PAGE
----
squarepeg 2015-2019 treatment free experience - Page 102
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  1. #2021
    Join Date
    Jan 2005
    Location
    Hamilton, Alabama
    Posts
    2,995

    Default Re: squarepeg 2015-2019 treatment free experience

    Having said that, I'll admit hard bond has worked for some. But for others it has not, and is clearly not working in this example.
    This gets down to needing relative isolation so mating is limited to resistant genetics and starting with queens with some level of resistance. So long as there are survivors, there is something to breed from. Caveat that there has to be enough breeding population to avoid issues with inbreeding. I would not characterize this as "not working", rather "not working as intended".
    NW Alabama, 50 years, 20 colonies and growing, sideliner, treatment free since 2005, 14 frame square Dadant broodnest

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  3. #2022
    Join Date
    Jul 2010
    Location
    jackson county, alabama, usa
    Posts
    10,128

    Default Re: squarepeg 2015-2019 treatment free experience

    the persisting ridge of high pressure that is allowing for record high temperatures across the southeast is making for a rather uncomfortable end to summer here. it also is resulting in my location registering moderate drought at this time. i am pretty much in centered in the tan colored area up the the northeast corner of the state:

    https://droughtmonitor.unl.edu/Curre...onitor.aspx?AL

    this has resulted our yards and pastures starting to turn brown, some of the trees shedding their (brown) leaves early, and the ponds turning into puddles again.

    i'm seeing a few different types of pollen coming in including goldenrod but haven't caught a whiff of goldenrod nectar, and i doubt seriously that there is much nectar of any type coming in.

    the plan is to sit tight until after the temperature moderates a bit and we get a shower or two before going through the remaining 10 colonies plus one added nuc to see what's what.
    journaling the growth of a (mite) treatment free apiary started in 2010. 20+/- hives

  4. #2023
    Join Date
    May 2013
    Location
    Shreveport, Louisiana, USA
    Posts
    2,485

    Default Re: squarepeg 2015-2019 treatment free experience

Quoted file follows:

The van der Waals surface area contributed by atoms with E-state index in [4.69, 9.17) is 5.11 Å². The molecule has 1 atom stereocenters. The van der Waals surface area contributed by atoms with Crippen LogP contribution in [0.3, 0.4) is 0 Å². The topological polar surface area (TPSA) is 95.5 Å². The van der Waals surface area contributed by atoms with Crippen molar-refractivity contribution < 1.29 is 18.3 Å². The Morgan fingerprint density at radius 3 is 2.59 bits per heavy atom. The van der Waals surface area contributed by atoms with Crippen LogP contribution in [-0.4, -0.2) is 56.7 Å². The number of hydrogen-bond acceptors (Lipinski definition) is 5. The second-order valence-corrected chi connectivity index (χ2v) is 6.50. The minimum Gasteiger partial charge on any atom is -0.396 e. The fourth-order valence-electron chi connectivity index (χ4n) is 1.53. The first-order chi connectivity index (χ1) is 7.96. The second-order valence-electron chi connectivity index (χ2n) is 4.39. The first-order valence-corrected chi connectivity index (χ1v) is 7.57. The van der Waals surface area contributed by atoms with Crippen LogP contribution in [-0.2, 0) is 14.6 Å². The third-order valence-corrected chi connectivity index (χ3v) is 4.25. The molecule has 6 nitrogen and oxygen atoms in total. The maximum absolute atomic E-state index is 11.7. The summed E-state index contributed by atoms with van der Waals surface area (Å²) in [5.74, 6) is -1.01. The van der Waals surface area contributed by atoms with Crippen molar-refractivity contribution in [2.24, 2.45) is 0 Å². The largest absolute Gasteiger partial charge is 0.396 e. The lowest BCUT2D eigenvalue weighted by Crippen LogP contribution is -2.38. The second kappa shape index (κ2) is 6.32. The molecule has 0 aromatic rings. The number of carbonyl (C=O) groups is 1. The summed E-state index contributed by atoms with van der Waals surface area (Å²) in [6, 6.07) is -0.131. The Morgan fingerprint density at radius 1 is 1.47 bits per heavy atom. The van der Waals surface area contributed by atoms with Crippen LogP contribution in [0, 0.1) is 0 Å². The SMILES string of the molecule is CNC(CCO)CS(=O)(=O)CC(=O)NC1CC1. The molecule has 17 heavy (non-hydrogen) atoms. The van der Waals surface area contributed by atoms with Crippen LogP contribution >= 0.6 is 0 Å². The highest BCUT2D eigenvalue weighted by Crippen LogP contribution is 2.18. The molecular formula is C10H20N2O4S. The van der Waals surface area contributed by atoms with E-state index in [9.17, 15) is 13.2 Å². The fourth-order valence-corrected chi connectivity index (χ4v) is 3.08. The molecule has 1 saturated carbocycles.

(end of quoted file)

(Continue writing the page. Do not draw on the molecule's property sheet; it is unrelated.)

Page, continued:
Quote Originally Posted by Fusion_power View Post
    This gets down to needing relative isolation so mating is limited to resistant genetics and starting with queens with some level of resistance. So long as there are survivors, there is something to breed from. Caveat that there has to be enough breeding population to avoid issues with inbreeding. I would not characterize this as "not working", rather "not working as intended".
    There are some pre-varroa studies indicating in part of Louisiana and, I believe, other areas, that the gene pool of managed bees was different from the gene pool of feral bees. I am fairly confidant that the gene pool of my bees more or less mirrors that of local feral bees. If the local feral bees are becoming more varroa resistant and tolerant, then my bees are as well. I don't know exactly how this relates to Mike Bispham's, Oldtimer's, and your comments, but I can't help but think that it does relate.
    David. Cheerful beekeeping

  5. #2024
    Join Date
    Jan 2005
    Location
    Hamilton, Alabama
    Posts
    2,995

    Default Re: squarepeg 2015-2019 treatment free experience

    As the background population becomes mite tolerant, the managed colonies gain tolerance to the extent that their genetics are derived from the ferals.
    NW Alabama, 50 years, 20 colonies and growing, sideliner, treatment free since 2005, 14 frame square Dadant broodnest

  6. #2025
    Join Date
    Oct 2016
    Location
    Albany NY
    Posts
    50

    Default

    Sorry to hear you have a bummer fall flow, sp. We have quite the opposite in upstate NY. Summer dearth was wonky / early (i thought I gave up most of my honey to splits) then flow came back during normal dearth time and went right into heavy and early fall flow (mostly goldenrod and knotweed). I pulled my supers early so they could backfill broodnest for winter before nectar dries up. Too early, it turns out; now they are on the cusp of swarming....
    Happy beekeeping everybody!

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